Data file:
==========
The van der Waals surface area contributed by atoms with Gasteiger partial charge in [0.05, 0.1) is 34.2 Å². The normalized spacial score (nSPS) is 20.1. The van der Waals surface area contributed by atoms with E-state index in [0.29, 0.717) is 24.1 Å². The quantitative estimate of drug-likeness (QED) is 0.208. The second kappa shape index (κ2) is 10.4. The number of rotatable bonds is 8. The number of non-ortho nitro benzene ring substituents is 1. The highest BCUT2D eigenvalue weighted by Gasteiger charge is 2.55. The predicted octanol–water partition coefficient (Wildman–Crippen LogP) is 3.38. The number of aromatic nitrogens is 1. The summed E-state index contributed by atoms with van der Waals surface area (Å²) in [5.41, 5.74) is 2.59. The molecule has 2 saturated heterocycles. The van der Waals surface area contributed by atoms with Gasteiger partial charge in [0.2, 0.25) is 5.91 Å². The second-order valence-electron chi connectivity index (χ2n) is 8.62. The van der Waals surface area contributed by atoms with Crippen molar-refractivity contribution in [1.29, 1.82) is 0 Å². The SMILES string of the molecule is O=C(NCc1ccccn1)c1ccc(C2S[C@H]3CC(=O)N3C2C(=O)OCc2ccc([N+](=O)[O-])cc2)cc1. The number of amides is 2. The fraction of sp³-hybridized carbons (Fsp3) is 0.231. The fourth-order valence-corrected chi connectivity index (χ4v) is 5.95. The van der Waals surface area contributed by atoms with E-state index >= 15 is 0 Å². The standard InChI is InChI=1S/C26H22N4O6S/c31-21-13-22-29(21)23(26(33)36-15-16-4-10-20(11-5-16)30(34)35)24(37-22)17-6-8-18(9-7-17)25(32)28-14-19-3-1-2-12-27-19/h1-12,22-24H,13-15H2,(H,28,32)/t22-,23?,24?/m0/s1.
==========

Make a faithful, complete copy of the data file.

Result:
The van der Waals surface area contributed by atoms with Gasteiger partial charge in [0.05, 0.1) is 34.2 Å². The normalized spacial score (nSPS) is 20.1. The van der Waals surface area contributed by atoms with E-state index in [0.29, 0.717) is 24.1 Å². The quantitative estimate of drug-likeness (QED) is 0.208. The second kappa shape index (κ2) is 10.4. The number of rotatable bonds is 8. The number of non-ortho nitro benzene ring substituents is 1. The highest BCUT2D eigenvalue weighted by Gasteiger charge is 2.55. The predicted octanol–water partition coefficient (Wildman–Crippen LogP) is 3.38. The number of aromatic nitrogens is 1. The summed E-state index contributed by atoms with van der Waals surface area (Å²) in [5.41, 5.74) is 2.59. The molecule has 2 saturated heterocycles. The van der Waals surface area contributed by atoms with Gasteiger partial charge in [0.2, 0.25) is 5.91 Å². The second-order valence-electron chi connectivity index (χ2n) is 8.62. The van der Waals surface area contributed by atoms with Crippen molar-refractivity contribution in [1.29, 1.82) is 0 Å². The SMILES string of the molecule is O=C(NCc1ccccn1)c1ccc(C2S[C@H]3CC(=O)N3C2C(=O)OCc2ccc([N+](=O)[O-])cc2)cc1. The number of amides is 2. The fraction of sp³-hybridized carbons (Fsp3) is 0.231. The fourth-order valence-corrected chi connectivity index (χ4v) is 5.95. The van der Waals surface area contributed by atoms with E-state index >= 15 is 0 Å². The standard InChI is InChI=1S/C26H22N4O6S/c31-21-13-22-29(21)23(26(33)36-15-16-4-10-20(11-5-16)30(34)35)24(37-22)17-6-8-18(9-7-17)25(32)28-14-19-3-1-2-12-27-19/h1-12,22-24H,13-15H2,(H,28,32)/t22-,23?,24?/m0/s1.